For me, write some low-budget genre scripts and see them get produced. Then to keep writing these high level studio spec’s which will probably never see the light of day. Maybe other people are different? I’ve really, as I’ve said, the highlights of my career, not been in writing. But what I consider are my best script that never got produced, the highlights of my career? Have actually been, seeing my script get produced for better, for worse. Some of the movies didn’t turn out that well. But, never the less, seeing the ones get produced are the great satisfaction. And just as an artist, the action of seeing these things through to completion. And I also, and this is a very, very important point. I also think that, there is what I am going to call, “The George Harrison Effect.” George Harrison was clear and that was also clear, not as gifted as John Lennon, or Paul McCartney. But because he was in the Beatles and got paid to play. It gave him the opportunity to develop and improve. And by the time the Beatles broke-up. He was writing songs every bit as the other two guys. I would argue, his album, “All Things Must Pass.” Is actually the best solo album that any of the Beatles put out after they broke-up. If you have never listened to it? Go check it out, it’s awesome! But, if he hadn’t been around to develop over many, many years. We would never have heard of him. And that’s exactly what I’m getting at. Having these small successes, will allow you to develop and continue to improve. So, I really believe this strategy is not just good for the individual who makes it work for him or herself. It is good for all of us who, love movies. Because people will be allowed to shine through and reach their potential. And that’s really what it’s all about, it’s about reaching your potential. It’s about maximizing the talent you do have. Sometimes that might take a while. Sometimes it might take a while for the talent to develop. To really know if you have the talent or not. And I think that’s incredibly sound, who knows? Maybe it’s sad to know you don’t have the talent. I’ll leave that for you to decide.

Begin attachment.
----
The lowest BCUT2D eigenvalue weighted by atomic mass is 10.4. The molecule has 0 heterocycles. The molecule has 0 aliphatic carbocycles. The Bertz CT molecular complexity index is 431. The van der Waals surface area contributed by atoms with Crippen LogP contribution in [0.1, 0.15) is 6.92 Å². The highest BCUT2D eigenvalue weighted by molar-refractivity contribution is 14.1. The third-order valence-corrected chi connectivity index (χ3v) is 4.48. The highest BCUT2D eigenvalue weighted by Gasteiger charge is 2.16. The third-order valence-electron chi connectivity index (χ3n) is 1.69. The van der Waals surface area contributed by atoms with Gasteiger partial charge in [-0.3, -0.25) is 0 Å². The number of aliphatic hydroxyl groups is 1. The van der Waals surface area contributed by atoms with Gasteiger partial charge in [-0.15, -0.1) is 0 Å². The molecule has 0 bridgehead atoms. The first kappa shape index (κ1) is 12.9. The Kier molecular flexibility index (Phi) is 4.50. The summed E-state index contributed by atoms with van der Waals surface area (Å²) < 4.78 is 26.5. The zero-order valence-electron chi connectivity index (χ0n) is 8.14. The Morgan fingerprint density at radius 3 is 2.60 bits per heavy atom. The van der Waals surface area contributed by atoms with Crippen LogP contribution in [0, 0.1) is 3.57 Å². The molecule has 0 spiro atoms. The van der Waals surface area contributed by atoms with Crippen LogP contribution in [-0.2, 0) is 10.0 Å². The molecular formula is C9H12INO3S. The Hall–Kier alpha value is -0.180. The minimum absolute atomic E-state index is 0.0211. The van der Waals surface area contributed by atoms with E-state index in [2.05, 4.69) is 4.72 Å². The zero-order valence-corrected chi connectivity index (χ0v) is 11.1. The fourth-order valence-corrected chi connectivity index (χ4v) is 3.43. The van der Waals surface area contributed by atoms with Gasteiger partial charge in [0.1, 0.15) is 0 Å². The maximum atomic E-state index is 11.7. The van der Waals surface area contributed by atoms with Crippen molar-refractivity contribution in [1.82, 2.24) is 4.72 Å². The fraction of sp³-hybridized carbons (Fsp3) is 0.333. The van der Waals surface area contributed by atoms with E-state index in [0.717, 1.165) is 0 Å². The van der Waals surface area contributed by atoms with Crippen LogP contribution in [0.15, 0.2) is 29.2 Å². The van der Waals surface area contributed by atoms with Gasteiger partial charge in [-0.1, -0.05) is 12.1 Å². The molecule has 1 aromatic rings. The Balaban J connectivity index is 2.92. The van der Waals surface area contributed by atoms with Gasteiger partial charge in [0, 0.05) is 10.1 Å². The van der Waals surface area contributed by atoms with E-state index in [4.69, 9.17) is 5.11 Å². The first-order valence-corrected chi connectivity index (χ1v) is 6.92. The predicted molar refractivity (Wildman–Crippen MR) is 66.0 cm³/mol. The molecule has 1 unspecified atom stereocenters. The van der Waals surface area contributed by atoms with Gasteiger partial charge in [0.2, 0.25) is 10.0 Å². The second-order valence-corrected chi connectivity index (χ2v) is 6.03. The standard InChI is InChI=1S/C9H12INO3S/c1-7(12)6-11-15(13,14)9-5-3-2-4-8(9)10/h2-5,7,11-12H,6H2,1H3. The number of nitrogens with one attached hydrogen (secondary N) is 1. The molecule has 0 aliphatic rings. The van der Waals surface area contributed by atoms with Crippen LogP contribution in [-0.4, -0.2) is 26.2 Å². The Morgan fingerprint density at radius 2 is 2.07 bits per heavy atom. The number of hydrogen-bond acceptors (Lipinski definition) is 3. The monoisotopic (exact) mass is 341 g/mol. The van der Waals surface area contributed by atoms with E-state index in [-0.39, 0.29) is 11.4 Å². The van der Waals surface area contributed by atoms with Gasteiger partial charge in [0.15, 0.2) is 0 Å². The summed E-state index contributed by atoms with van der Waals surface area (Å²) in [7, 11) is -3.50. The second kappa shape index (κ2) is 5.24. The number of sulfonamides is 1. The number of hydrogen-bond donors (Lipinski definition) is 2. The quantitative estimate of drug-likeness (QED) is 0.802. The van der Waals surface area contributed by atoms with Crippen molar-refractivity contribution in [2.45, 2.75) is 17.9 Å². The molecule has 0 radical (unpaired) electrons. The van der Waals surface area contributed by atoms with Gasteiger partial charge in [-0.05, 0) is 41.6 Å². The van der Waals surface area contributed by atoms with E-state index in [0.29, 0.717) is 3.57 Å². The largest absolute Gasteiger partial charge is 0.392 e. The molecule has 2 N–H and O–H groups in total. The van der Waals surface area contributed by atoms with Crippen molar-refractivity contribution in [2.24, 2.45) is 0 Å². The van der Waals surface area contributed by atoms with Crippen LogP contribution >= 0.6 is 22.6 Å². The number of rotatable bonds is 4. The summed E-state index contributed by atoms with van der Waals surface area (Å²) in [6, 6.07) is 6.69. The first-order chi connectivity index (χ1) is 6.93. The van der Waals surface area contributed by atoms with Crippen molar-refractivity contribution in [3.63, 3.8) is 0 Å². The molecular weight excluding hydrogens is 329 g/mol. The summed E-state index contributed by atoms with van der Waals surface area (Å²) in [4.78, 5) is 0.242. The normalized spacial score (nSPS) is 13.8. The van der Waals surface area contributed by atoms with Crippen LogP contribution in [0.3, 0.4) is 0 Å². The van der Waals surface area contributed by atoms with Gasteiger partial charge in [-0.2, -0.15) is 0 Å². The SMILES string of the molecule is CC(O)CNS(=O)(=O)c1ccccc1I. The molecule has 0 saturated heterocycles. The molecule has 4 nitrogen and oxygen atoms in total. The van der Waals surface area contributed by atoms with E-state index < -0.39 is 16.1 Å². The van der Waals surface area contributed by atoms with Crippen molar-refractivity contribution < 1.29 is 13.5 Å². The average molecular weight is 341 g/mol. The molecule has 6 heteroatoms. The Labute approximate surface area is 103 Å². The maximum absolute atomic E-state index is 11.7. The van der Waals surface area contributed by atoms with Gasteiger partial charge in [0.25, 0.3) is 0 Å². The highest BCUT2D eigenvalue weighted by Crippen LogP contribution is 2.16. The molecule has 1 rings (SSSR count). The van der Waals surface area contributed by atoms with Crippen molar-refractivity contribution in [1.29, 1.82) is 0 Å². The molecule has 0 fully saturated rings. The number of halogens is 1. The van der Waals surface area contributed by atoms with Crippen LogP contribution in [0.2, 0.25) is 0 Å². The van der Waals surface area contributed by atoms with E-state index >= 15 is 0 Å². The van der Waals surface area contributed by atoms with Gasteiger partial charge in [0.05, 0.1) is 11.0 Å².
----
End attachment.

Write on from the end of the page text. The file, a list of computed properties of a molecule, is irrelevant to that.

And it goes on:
So, I just want to thank everyone for listening to episode #100, the special 100th episode. Obviously, one of my main goals with the Podcast is to promote the “Selling Your Screenplay Services” that I offer. But I am also a screenwriter, and someone who’s trying to figure out, I’m someone who’s trying to help other people. I get a lot of Emails from people, especially lately as the Podcast has grown, and gone on. I began to get a tremendous amounts of Emails from people thanking me. And they seem to be really getting some value out of it. And I’m really appreciative of that. Because that’s really what it’s all about. I really enjoy getting those Emails, people telling me, you’re doing a great job. You’re really helping me with this. That’s really at the end of the day, what it is all about. So, hopefully you’re getting something out of this. I really appreciate everyone who listens to this, I mean, the Podcast wouldn’t be worth doing if no one was listening. So, thank you if you’ve made it to this. This episode is probably is probably pushing up on two-two and a half hours now? So, thank you for listening all the way through, through to the end. I really do hope that this inspires some people. And gets you out there, gets you writing, and gets your career going. If you do have some success, please let me know. I love hearing the success stories. So, thank you for listening.